Love is a beautiful emotion that can be felt so much deeper especially when shared between two people. That feeling when you can be in the same space as someone without saying anything but feeling the same way, someone that makes you laugh so hard and the pain in your belly feels good and welcome, someone who makes you happy but when you’re wrong is not afraid to set you right, someone who has your back no matter what in complicated situations, someone that has the ability to calm you down when no one else could. That’s love, or at least I think it is.
Then there are things that can destroy love; things inside and outside of the sacred bond shared between two people in love, things that should be mundane and innate; things that are so obsolete that they are in our time, in our century, archaic and cruel. These are the things that stand in the way of two people, an earthquake that crumbles the foundation and leaves a gaping hole in trust, leaving love questionable.
When I met this guy earlier this year, it was an instant connection – this I confess. It was what you would call too-good-to-be-true; we were, in all sense of the word, inseparable. We experienced the world together. He was an introvert, and I was more of an extrovert, so we balanced each other out. I didn’t like to cook, and of course some guys have a problem with this, but he didn’t. On the contrary he loved to cook – it was his passion. It even got to the point where I wanted so bad to cook for him, and when I did, he loved my meals – I hope he did.
And then, the most unexpected stereotype blindsided me…
Honestly, when is it alright for a third party to decide who you love? Who is it that has a say in who you choose to be with? To what extent – if they do have it – is that “say”? What if your father or mother – or both -, siblings, friends, boss, pastor, deacon, or even your make-up artist, didn’t like someone you were dating, and asked, or demanded that you called off your relationship? What would you do?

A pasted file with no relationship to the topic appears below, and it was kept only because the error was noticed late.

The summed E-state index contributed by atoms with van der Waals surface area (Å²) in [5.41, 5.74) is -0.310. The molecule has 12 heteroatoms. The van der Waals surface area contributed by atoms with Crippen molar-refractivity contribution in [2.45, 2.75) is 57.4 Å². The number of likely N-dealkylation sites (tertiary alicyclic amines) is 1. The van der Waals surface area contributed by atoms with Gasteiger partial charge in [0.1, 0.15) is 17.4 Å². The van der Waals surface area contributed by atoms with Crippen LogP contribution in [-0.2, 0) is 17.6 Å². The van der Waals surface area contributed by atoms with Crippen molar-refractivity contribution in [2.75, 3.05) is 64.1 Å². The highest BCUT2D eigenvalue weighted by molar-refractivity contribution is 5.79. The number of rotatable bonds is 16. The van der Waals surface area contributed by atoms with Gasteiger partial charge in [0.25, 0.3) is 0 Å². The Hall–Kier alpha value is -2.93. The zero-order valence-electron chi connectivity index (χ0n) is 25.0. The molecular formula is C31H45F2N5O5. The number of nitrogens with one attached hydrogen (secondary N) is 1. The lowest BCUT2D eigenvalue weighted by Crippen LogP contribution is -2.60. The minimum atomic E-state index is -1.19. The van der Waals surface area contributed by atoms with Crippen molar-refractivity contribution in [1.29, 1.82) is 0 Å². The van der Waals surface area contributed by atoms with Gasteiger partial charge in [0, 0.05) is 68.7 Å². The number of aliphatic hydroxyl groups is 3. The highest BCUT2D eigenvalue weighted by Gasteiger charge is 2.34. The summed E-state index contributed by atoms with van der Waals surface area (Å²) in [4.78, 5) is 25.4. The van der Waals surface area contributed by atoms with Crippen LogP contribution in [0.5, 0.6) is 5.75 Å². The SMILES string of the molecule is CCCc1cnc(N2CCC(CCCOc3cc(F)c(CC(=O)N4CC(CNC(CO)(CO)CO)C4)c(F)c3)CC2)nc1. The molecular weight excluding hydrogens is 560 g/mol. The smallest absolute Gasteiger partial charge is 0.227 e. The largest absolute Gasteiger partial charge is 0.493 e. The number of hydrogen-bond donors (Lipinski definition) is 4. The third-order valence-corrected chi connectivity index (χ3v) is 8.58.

This guy and I are both Christians, but from different denominations. We come from the same country, but were brought up with different traditions. Yet, I was being judged not for who I am, and what my ambitions are, but for where I come from. This is the world we live in.
We are all Christians, but yet as Christians we discriminate against each other, failing to practice what we preach. We condemn the wrong in the world and are still the first to do those wrongs to our fellow brethren. We forget that in the beginning, there was one Church, and a denomination follows the same God, the same Christ who died for you and I. So, why the hate?
Why is it so hard to support the happiness and love between two people? Why do we destroy love, because of misguided traditions? Misguided beliefs?
That’s what happened to my relationship, that’s what happened to me.
Has Christ been divided into factions? Was I, Paul, crucified for you? Were any of you baptized in the name of Paul? Of course not! – 1 Corinthians 1:12 (NLT)
For Christ himself has brought peace to us. He united Jews and Gentiles into one people when, in his own body on the cross, he broke down the wall of hostility that separated us. – Ephesians 2:14 (NLT)